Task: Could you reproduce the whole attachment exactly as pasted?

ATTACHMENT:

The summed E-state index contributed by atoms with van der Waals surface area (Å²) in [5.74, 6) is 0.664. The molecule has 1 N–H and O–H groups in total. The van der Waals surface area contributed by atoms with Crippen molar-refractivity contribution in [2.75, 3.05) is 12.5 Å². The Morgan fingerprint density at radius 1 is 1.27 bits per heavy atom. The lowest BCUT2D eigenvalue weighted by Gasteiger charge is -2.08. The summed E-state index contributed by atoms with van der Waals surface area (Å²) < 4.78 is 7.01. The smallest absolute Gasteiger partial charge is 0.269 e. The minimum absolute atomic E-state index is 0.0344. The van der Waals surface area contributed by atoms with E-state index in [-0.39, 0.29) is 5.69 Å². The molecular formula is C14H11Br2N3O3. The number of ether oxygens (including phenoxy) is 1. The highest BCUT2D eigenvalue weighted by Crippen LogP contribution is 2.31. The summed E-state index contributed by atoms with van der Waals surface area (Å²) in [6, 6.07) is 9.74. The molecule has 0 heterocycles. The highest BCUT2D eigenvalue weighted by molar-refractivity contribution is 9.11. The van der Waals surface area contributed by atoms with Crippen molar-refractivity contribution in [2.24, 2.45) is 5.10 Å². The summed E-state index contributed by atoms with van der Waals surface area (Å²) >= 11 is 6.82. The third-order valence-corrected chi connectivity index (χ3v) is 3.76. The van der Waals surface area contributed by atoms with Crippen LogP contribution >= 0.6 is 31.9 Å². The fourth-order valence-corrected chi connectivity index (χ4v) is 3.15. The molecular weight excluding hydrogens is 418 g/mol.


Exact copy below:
The summed E-state index contributed by atoms with van der Waals surface area (Å²) in [5.74, 6) is 0.664. The molecule has 1 N–H and O–H groups in total. The van der Waals surface area contributed by atoms with Crippen molar-refractivity contribution in [2.75, 3.05) is 12.5 Å². The Morgan fingerprint density at radius 1 is 1.27 bits per heavy atom. The lowest BCUT2D eigenvalue weighted by Gasteiger charge is -2.08. The summed E-state index contributed by atoms with van der Waals surface area (Å²) < 4.78 is 7.01. The smallest absolute Gasteiger partial charge is 0.269 e. The minimum absolute atomic E-state index is 0.0344. The van der Waals surface area contributed by atoms with E-state index in [-0.39, 0.29) is 5.69 Å². The molecular formula is C14H11Br2N3O3. The number of ether oxygens (including phenoxy) is 1. The highest BCUT2D eigenvalue weighted by Crippen LogP contribution is 2.31. The summed E-state index contributed by atoms with van der Waals surface area (Å²) in [6, 6.07) is 9.74. The molecule has 0 heterocycles. The highest BCUT2D eigenvalue weighted by molar-refractivity contribution is 9.11. The van der Waals surface area contributed by atoms with Crippen molar-refractivity contribution in [2.24, 2.45) is 5.10 Å². The summed E-state index contributed by atoms with van der Waals surface area (Å²) >= 11 is 6.82. The third-order valence-corrected chi connectivity index (χ3v) is 3.76. The van der Waals surface area contributed by atoms with Crippen LogP contribution >= 0.6 is 31.9 Å². The fourth-order valence-corrected chi connectivity index (χ4v) is 3.15. The molecular weight excluding hydrogens is 418 g/mol.